By Sonia Kolesnikov-Jessop
Published: Thursday, August 2, 2007
SINGAPORE — In a city-state that reserves the right to control public expression and private sexual behavior, these have been interesting weeks for the emerging gay rights movement.
Last month, the Singapore Media Development Authority allowed "Happy Ending - Asian Boys Vol. 3," a new play on gay themes by a local playwright, Alfian Sa'at, to be staged uncensored. It was seen by more than 6,000 people in its 23-day run and drew praise from a visiting British film actor and well-known gay rights advocate, Ian McKellen, among others.
But this week, the same authority denied licenses to two art exhibitions that had been planned for the third annual Singapore gay pride festival, IndigNation, which began Wednesday: an exhibition by Alex Au that was to show 80 photos of same-sex couples kissing, and a pencil drawing by Genevieve Chua depicting two nude women in a suggestive sexual position.
In a letter explaining its refusal to license the photo exhibit, the authority said that while homosexual-themed content was permissible in an "appropriate context," it should not be of a "promotional or exploitative nature."
"Hence we have allowed brief same-sex kissing in plays and in R21-rated films. But the proposed exhibition (comprising 80 color photographs), which mainly focuses on homosexual kissing, is deemed to promote a homosexual lifestyle and cannot be allowed," it said.
Although homosexuals in Singapore have become slightly more visible in recent years, few have been willing to take public stances on gay rights. Despite some signs that the government might be rethinking the issue, gay sex remains a criminal act under Section 377A of the Singapore penal code, and many are unsure how far they can push the debate.
In April, Lee Kuan Yew, the founding prime minister of modern Singapore, referred to homosexuality as "genetic" - an announcement some people seized on as an indication that the government might move toward liberalization.
At a public forum last month organized to coincide with the opening performances of "Happy Ending," a lawmaker, Baey Yam Keng of the ruling People's Action Party, argued that if Section 377A was reviewed in Parliament, members should be freed from the obligation to vote strictly along party lines, in order to encourage a "very open debate and open expression of opinion."
At the same forum, the Reverend Yap Kim Hao, a former Methodist bishop, said he thought the law should be repealed. The National Council of Churches of Singapore said that Yap was not speaking on its behalf.
"Happy Endings" is the final play in a trilogy by Sa'at that began in 2000 with "Asian Boys Vol. 1." In the years since that first installment was performed, Singapore has loosened some of its restrictions on sex, both heterosexual and homosexual.
The government now lets gays serve openly in the civil service and allows a small number of gay bars, saunas and other businesses to flourish in certain parts of the city. In 2001, the government gave the green light to the first outdoor party for gays in Singapore. In ensuing years, though, the party got bigger, and in 2005 it was denied a license. Organizers moved it to Bangkok.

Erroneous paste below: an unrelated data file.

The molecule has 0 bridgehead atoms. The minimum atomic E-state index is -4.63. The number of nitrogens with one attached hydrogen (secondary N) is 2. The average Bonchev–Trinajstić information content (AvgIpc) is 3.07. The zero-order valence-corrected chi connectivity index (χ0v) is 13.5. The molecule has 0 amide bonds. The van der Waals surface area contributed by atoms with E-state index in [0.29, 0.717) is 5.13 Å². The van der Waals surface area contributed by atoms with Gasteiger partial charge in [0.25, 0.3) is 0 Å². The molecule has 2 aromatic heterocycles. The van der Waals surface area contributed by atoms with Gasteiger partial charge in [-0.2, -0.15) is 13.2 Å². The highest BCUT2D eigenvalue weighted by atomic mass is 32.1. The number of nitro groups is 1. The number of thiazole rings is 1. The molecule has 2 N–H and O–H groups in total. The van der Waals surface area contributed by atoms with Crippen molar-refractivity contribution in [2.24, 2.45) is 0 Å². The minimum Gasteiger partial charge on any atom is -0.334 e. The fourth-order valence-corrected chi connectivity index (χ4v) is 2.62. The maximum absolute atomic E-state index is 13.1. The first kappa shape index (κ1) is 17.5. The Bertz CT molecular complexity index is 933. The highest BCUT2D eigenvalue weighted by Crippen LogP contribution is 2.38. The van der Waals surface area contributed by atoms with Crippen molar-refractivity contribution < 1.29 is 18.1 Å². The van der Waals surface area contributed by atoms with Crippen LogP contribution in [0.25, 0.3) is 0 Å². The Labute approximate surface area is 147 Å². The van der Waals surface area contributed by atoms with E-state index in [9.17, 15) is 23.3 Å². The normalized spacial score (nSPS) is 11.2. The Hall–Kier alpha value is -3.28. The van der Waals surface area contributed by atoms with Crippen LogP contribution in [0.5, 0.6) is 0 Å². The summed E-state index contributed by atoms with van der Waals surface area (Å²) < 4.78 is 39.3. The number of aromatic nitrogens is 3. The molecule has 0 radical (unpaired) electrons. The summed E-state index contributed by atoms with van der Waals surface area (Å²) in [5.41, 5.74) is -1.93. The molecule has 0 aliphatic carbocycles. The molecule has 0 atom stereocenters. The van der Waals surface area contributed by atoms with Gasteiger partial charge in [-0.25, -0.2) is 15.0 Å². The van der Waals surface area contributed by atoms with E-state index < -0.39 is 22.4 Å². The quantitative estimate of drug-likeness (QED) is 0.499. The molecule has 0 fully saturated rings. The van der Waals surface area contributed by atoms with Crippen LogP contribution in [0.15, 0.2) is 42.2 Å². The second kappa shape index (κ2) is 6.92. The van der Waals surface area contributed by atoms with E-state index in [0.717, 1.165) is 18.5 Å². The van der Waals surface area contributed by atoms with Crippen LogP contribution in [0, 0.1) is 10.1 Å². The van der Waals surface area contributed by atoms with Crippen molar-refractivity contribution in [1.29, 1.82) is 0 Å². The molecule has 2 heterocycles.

Last year, the government announced plans to decriminalize heterosexual oral and anal sex between consenting men and women, but made clear that the ban on homosexual sex would remain intact. However, the Home Affairs Ministry said it would not be "proactive" in enforcing the ban when it came to consensual acts taking place in private.
Sa'at said that with "Happy Ending" he wanted to confront issues that he was "at most alluding to" in the first two plays.
"The first was almost apolitical because it used a lot of camp aesthetic, and there was a lot of hide-and-seek because I wanted to avoid censure and get it staged," he said.
"Happy Endings" is more direct. In part, it is an adaptation of "Peculiar Chris," a gay-themed 1992 novel written by a Singaporean, Johann Lee. The book deals with a gay man's coming of age, his first loves and his eventual decision to leave Singapore, where his sexuality makes him a criminal.
McKellen, who was in "Lord of the Rings" and "X-Men," saw "Happy Endings" in Singapore while on tour with the Royal Shakespeare Company. "It seemed to be talking about a situation I recognized in my own life, even though here it was, set on the other side of the world," McKellen said.
"The play does have a strong point of view, but it doesn't only argue one side of the issue and time and again you're having, as you watch it, to adjust your thoughts and answer the point that is being made," McKellen said. "It doesn't just shoot its opinion at you."
He said seeing the play made him feel that he was witnessing "a really important part of Singapore's social history."
A survey in May by a local newspaper found that 62 percent of "heartlanders" - Singaporeans living in public housing, a majority of the population - thought homosexuality should not be legalized.
But Ivan Heng, the director of "Happy Endings," said the question was badly phrased.
"The question was whether gay sexuality was acceptable and not whether homosexuals should be put in jail," he said. "There is a big difference here. Of course, the majority of the population is conservative and will reply accordingly, but that doesn't mean they want to see gay people in jails."